My Lords, the noble Baroness has stated that the United States is well aware of our views. I believe that this House would like to know what views have actually been expressed by the Government to the United States.

Baroness Hooper

My Lords, as I have said, the United Kingdom Government's attitude is fully to support the objectives of the Contadora Group. That we do in concert with our European Community partners. The basic underlying principle is that we advocate a political rather than a military solution.

Lord Mellish

My Lords, does the noble Baroness not agree that the whole area is a very volatile one? The Americans are scared to death of infiltration into any part of Latin America by the Russians, who are there for one purpose only—to create mischief for the Americans. One can fully understand and comprehend why the Americans adopt the precautionary measures that they do. Some of us, at any rate, support them.

Baroness Hooper

My Lords, the best contribution that countries outside the region in question can make is to offer political and practical help for the consolidation of democracy in Central America, and to support efforts to achieve peace by the Contadora Group. We are working with our European partners to that end.

Lord John-Mackie

My Lords, does the noble Baroness not agree that the USA would do better to look for the cause of the troubles in Central America, which is, of course, abject poverty? Would the USA not do better to try to relieve that poverty rather than take the action that it is at the present moment? Poverty is what causes Communism, support for Russia, and so on.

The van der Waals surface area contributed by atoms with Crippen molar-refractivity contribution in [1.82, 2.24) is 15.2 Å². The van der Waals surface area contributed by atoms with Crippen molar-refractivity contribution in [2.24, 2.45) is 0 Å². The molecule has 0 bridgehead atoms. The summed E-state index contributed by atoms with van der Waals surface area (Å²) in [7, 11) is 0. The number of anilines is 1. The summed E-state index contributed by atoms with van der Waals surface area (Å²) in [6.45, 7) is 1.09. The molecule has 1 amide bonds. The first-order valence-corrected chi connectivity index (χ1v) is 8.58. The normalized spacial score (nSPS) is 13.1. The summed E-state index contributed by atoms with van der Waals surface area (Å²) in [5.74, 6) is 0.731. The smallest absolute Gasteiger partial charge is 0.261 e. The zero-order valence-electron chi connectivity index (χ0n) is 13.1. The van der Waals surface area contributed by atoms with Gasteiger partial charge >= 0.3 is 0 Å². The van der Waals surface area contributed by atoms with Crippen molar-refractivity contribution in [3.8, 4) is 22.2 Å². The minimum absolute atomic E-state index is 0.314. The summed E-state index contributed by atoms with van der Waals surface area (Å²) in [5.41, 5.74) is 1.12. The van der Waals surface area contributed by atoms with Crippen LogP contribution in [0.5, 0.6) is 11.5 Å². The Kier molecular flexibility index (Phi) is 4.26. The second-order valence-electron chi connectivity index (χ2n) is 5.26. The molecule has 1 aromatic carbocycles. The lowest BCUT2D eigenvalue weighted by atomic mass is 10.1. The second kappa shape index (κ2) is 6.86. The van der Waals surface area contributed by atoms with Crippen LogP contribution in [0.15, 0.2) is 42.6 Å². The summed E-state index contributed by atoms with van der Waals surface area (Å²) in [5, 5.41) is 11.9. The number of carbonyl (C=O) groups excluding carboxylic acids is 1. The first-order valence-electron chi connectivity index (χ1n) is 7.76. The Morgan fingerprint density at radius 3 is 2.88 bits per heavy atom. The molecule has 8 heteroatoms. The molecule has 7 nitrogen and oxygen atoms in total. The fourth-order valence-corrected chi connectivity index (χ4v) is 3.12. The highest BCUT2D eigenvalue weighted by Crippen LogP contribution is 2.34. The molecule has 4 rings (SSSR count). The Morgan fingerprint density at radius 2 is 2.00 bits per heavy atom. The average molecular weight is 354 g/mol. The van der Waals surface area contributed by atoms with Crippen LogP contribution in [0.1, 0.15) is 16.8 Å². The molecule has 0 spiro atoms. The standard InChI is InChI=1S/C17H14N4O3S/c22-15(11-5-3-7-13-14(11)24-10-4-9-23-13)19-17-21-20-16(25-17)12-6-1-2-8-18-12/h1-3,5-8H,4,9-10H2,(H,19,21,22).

Baroness Hooper

My Lords, both the United States and the European Community are well aware of the underlying problems. That is why efforts are being made on the economic front.

Lord Paget of Northampton

My Lords, does the noble Baroness have her mind on the statement made by President Theodore Roosevelt—that when he made a declaration on foreign policy, he was in a position to enforce it; but if he was not in a position to enforce it, then he kept his mouth shut? Would that not be good advice for Her Majesty's Government?

Baroness Hooper

My Lords, while I may not have had my mind on that particular quotation, I am sure that President Reagan has.

Lord Molloy

My Lords, is the noble Baroness aware that she should not differentiate between the United States Government and the United States President, because he is that country's Commander-in-Chief? Is the noble Baroness further aware that in the past 48 hours the President of Honduras has condemned the use of the Contras, and has condemned the use of the CIA in his country, in Nicaragua and in El Salvador? By contrast, we have heard a magnificent speech made by the British Foreign Secretary, in which he condemned what the Russians have done in invading other countries. How can we support our Foreign Secretary as we ought to do when we are a little shy of condemning the Americans when they threaten to do precisely what the USSR has done in Afghanistan?

Baroness Hooper

My Lords, I can only restate that the United States Government are well aware of our position and of our thoughts on this subject, and that we support a negotiated settlement of the problems of Central America.